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The Simpsons: Any Given Sundance

Lisa with Jim Jarmusch and John C. Reilly(S19E18)"No more Simpsons' movies! One is enough." -- Marge Simpson

Add Utah to the list of states that the Simpsons have visited since the series began. And, no, they weren't there for some wacky episode about Homer being married to multiple women. They were at the Sundance Film Festival, thanks to Lisa and her wonderful documentary about the family she lives with.

Wonderful to the visitors of the festival, that is. For her family it was a bit humiliating -- as much of Lisa's artistic work is. Being such a free spirit Lisa doesn't think too much of the consequences she wreaks when the creates these various projects. Which is weird coming from someone as smart as her. Then again, she's only 8-years-old. So, should we really be expecting more from her?

Probably not. We tend to forget that she's only 8-years-old because of how worldly she can be. Therefore, she sometimes neglects to respect the feelings of those around her in exchange for fame and the belief that others will be changed by what she has created. As mentioned a few weeks ago during another Lisa-centric episode of The Simpsons, this is Lisa's main weakness. When her brain gets clouded by the prospect of fame and fortune, all of the intelligence seems to be leeched away and replaced by a primal urge to become more and more successful, more and more famous.

A bit too deep for a primetime cartoon? Perhaps, but there isn't much more to talk about in this so-so episode. It was just, for lack of a better word, there. It had a few good moments, and the story was okay, but it just had the feeling of one of those installments where you look up and the show is over. And, the bad thing is you really don't remember what happened.

Maybe it was the sameness that this installment of The Simpsons had to other past episodes (other than the trip to Sundance, that is). It started with a scene that wasn't really connected to the main plot of the story until a few minutes in. Other than highlighting the vast supporting cast of The Simpsons there really wasn't much to the tailgate other than when Lisa decided to film some of the events taking place in the stadium parking lot. Frankly, that documentary would have been better suited for Sundance then her family film was. Then again, this is all a cartoon and the opinions expressed here are absolutely, totally moot.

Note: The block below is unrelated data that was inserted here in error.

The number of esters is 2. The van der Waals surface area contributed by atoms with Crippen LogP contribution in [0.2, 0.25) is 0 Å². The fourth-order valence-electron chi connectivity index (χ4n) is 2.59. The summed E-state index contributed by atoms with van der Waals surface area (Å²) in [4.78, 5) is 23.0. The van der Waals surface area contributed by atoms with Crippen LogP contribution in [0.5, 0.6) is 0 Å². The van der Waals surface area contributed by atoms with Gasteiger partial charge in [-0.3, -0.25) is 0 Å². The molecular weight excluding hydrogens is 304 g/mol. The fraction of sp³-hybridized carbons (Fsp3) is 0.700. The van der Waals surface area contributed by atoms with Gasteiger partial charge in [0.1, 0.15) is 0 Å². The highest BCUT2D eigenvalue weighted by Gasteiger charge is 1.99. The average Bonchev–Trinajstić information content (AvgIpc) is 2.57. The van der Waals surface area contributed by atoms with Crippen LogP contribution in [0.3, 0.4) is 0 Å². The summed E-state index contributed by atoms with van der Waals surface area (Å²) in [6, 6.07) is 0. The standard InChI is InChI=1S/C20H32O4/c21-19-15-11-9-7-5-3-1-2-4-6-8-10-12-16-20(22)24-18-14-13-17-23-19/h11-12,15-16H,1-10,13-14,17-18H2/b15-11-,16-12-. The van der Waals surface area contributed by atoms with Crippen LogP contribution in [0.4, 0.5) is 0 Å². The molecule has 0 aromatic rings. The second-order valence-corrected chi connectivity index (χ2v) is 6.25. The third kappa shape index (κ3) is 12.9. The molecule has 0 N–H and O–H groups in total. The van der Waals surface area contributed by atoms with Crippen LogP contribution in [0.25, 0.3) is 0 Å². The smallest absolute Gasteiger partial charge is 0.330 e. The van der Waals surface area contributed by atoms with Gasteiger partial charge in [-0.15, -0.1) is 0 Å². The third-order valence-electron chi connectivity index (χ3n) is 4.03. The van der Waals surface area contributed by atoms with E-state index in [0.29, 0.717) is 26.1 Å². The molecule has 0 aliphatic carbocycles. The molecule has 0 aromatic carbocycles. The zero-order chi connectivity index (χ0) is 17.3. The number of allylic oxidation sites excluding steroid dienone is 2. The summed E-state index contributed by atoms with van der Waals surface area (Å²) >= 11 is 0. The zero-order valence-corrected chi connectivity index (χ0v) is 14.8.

If anything, this week's installment gave us a chance to meet up with Superintendent Chalmers and and Principal Skinner once again. Thinking about this, it seems like both of these men have been at the center of Lisa's life for quite some time. They were behind her rise to power as Student Council president, and encouraged her to tutor Cletus and his family in a previous season. Now, in the guise of Chalmskin Productions, they were behind her at Sundance in order to achieve their own goals.

Here's my anal-retentive moment of this week's installment: Principal Skinner has to go back into his files to find out who Lisa's family is. Really? This had to be a ploy on Skinner's part to encourage Lisa to produce the documentary. If the producers of The Simpsons are saying that Skinner didn't know who Lisa's brother was then I just may have to go back and debate myself again.

There was only one moment during this week's episode that I sat up and paid attention -- the documentary by Nelson. Similar to the film Barney produced during the Springfield Film Festival, this was a serious piece focusing on how messed up Nelson's life was outside of Springfield Elementary. It was actually pretty sad and, frankly, better than Lisa's documentary. By the by, Nelson's film may have been a direct rip-off of a 1959 French film called The 400 Blows. If that's the case, then the producers really moved into the realm of Dennis Miller with this obscure film.

Finally, a mention about this week's guest voice talent. Jim Jarmusch was actually used well in this episode as he played a sort-of mentor to a confused Lisa. On the other hand, John C. Reilly, who is probably more well-known than Jarmusch, was given very little to do. Because his scene was at the very end of the episode, I was beginning to think that his role may have been cut out of the show entirely.

Next time -- Homer meets his mother for the (apparently) last time.

Who had the better documentary...Lisa or Nelson?

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